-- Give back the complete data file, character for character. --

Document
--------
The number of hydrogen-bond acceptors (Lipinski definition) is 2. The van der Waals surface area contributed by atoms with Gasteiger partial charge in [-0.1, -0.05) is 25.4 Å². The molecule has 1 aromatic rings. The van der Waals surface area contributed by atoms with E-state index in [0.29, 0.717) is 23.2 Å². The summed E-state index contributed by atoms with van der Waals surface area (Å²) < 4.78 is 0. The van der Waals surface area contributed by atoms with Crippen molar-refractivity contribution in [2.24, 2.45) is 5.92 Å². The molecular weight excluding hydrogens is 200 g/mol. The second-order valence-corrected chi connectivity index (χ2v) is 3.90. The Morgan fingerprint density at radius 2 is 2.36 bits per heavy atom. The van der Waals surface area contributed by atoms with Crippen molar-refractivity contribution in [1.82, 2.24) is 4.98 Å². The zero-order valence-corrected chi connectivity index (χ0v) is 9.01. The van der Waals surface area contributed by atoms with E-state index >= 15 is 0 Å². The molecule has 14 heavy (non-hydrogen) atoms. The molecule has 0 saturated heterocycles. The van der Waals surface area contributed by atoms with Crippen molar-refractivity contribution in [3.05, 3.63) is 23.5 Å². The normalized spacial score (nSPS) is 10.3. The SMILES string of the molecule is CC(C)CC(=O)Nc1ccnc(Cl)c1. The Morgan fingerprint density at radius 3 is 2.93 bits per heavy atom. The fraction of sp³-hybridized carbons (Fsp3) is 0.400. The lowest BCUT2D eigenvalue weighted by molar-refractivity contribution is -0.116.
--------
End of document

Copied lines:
The number of hydrogen-bond acceptors (Lipinski definition) is 2. The van der Waals surface area contributed by atoms with Gasteiger partial charge in [-0.1, -0.05) is 25.4 Å². The molecule has 1 aromatic rings. The van der Waals surface area contributed by atoms with E-state index in [0.29, 0.717) is 23.2 Å². The summed E-state index contributed by atoms with van der Waals surface area (Å²) < 4.78 is 0. The van der Waals surface area contributed by atoms with Crippen molar-refractivity contribution in [2.24, 2.45) is 5.92 Å². The molecular weight excluding hydrogens is 200 g/mol. The second-order valence-corrected chi connectivity index (χ2v) is 3.90. The Morgan fingerprint density at radius 2 is 2.36 bits per heavy atom. The van der Waals surface area contributed by atoms with Crippen molar-refractivity contribution in [1.82, 2.24) is 4.98 Å². The zero-order valence-corrected chi connectivity index (χ0v) is 9.01. The van der Waals surface area contributed by atoms with E-state index >= 15 is 0 Å². The molecule has 14 heavy (non-hydrogen) atoms. The molecule has 0 saturated heterocycles. The van der Waals surface area contributed by atoms with Crippen molar-refractivity contribution in [3.05, 3.63) is 23.5 Å². The normalized spacial score (nSPS) is 10.3. The SMILES string of the molecule is CC(C)CC(=O)Nc1ccnc(Cl)c1. The Morgan fingerprint density at radius 3 is 2.93 bits per heavy atom. The fraction of sp³-hybridized carbons (Fsp3) is 0.400. The lowest BCUT2D eigenvalue weighted by molar-refractivity contribution is -0.116.